Funeral Celebrant WA Perth Lynn Coates

Registered as a Civil Celebrant in October 2009, as an incurable romantic, married for 38 years, I eagerly looked forward to officiating Marriages and am sincerely happy to say the couples for whom I have created meaningful ceremonies has been a joy. The same is true for Baby Namings which I am happy to say is reflected in the testimonials I have received.

Shortly thereafter in 2009, taking training in Funeral Celebrancy, I discovered a rich and rewarding journey – one word giving voice above ALL others – RESPECT ©

Reverence Relevant Information Respond – genuinely warm caring attitude
Empathy                                                Etiquette                                             Experience (life & loss) and maturity
Sympathy and understanding Sensitive communication Sincere support & sound listening skills
Professionalism and politeness Personal presentation Problem solving with privacy & confidentiality
Ethical and principled Equality Effective optional resources/discretely guiding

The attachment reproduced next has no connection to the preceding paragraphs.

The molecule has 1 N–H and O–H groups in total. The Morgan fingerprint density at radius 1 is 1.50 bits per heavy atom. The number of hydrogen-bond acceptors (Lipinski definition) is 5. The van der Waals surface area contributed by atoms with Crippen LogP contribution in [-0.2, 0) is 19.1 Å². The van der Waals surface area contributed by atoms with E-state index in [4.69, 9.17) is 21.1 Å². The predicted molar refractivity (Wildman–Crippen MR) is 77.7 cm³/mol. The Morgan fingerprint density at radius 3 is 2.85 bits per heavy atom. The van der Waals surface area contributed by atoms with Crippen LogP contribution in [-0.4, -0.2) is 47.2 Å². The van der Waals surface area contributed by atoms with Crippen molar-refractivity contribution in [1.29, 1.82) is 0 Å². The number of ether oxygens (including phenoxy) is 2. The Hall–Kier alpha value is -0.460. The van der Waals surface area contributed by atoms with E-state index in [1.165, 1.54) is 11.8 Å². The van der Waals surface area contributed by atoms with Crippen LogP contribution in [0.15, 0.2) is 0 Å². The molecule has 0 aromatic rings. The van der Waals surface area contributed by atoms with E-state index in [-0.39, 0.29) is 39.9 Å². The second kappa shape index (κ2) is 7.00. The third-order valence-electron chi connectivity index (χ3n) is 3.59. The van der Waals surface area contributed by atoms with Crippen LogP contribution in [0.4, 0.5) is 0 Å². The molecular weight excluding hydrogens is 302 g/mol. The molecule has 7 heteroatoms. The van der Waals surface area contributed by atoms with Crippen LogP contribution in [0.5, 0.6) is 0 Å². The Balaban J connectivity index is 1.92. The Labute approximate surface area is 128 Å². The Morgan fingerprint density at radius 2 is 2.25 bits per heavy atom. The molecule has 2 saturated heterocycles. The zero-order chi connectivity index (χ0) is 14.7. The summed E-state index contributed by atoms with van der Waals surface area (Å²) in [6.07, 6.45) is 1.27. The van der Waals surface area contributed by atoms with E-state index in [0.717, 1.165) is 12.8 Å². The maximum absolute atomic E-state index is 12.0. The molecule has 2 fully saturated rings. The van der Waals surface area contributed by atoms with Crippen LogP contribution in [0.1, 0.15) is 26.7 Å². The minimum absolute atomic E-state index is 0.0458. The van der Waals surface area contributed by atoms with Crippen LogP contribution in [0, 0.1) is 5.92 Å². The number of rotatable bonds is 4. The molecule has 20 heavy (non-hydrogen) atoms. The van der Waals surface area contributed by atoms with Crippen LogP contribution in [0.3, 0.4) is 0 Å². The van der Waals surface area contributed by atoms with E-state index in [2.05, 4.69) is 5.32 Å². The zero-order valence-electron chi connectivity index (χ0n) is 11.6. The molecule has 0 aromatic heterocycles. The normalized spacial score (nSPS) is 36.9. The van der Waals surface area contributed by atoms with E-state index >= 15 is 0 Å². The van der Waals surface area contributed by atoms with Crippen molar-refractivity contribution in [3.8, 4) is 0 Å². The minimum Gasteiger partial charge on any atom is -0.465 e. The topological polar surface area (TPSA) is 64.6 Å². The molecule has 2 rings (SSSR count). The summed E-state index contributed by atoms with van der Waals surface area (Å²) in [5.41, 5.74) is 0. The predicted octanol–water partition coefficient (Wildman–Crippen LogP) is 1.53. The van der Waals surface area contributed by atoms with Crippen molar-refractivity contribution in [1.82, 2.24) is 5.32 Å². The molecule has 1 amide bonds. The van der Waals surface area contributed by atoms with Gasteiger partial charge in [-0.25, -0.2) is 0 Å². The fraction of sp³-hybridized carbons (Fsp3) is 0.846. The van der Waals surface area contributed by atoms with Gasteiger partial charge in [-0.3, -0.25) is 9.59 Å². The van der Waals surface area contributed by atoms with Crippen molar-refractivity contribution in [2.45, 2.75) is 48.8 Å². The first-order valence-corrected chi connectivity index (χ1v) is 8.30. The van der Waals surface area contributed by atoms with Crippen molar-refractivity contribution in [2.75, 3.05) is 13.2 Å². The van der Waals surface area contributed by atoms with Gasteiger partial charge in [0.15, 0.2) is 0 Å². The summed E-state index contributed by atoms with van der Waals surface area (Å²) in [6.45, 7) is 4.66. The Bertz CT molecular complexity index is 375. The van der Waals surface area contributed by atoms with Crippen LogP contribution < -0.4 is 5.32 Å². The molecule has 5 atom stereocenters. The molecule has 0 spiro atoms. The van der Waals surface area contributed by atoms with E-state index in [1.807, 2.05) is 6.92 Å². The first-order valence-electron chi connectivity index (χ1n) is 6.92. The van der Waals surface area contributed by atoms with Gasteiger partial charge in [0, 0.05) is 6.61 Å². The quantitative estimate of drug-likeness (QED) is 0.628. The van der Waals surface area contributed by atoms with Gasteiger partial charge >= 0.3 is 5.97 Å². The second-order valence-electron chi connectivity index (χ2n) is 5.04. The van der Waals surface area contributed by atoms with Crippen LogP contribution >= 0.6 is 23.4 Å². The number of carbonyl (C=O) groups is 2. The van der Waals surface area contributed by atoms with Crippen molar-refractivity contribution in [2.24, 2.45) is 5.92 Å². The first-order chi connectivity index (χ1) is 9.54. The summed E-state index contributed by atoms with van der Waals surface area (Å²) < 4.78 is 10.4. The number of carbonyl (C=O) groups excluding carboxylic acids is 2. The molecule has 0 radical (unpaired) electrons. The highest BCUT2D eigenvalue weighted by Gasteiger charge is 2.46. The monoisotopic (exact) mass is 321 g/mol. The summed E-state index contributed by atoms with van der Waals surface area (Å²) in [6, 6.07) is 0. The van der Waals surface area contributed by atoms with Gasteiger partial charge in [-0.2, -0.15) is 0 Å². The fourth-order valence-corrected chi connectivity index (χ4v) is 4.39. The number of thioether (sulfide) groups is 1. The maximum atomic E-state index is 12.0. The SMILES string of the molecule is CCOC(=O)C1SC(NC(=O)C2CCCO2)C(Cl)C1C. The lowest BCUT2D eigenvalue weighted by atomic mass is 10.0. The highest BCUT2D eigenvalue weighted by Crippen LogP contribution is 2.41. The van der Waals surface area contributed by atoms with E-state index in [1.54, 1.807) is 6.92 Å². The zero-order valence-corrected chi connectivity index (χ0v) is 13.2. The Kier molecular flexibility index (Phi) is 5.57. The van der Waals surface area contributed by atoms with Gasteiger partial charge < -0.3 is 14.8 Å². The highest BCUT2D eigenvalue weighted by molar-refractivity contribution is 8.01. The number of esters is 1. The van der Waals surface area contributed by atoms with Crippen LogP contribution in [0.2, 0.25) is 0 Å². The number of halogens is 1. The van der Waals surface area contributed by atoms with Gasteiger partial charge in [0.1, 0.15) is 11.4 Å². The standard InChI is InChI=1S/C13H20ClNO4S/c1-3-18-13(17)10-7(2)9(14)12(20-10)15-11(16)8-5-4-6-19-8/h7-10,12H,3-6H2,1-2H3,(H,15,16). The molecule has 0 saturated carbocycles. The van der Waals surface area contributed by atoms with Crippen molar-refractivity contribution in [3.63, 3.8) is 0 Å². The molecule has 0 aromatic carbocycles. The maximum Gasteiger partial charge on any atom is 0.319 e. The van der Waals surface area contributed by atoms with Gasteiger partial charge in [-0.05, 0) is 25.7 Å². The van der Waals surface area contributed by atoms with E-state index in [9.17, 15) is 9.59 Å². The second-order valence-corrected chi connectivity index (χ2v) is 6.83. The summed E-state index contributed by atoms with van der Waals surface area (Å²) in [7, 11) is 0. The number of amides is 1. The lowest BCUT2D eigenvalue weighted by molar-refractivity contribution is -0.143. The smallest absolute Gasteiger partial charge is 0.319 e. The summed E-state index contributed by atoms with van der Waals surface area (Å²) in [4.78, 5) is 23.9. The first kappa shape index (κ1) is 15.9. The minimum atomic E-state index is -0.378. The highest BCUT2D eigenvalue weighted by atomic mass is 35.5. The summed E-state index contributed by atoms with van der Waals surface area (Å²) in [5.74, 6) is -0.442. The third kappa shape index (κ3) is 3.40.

Compassion and courtesy Consideration and comfort Celebrating a life with dignity
Tact and diplomacy Trust, time and integrity Truth – professional dedicated

Ø What knowledge, skills, strengths and experience do you bring to your role as an independent funeral celebrant?

In taking the path of funeral celebrancy, I realised that it had been chosen for me. One thing I know for sure – you cannot beg, borrow or steal life skills, insight or wisdom, neither compassion, empathy or understanding, all of which are a part of the rich and rewarding journey thus far – singing professionally in the UK in the 70s, self employed in Canada in the 80s and as a medico-legal secretary in the 90s. My parents taught me as an infant to embrace the power of knowledge, and to identify my strengths and weaknesses. Along the journey I experienced, and had to acknowledge, life and loss and with maturity, attained additional life skills, ultimately undertaking a new vocation and in so doing, earned the Respect in my role as a worthy, caring Family Funeral Celebrant.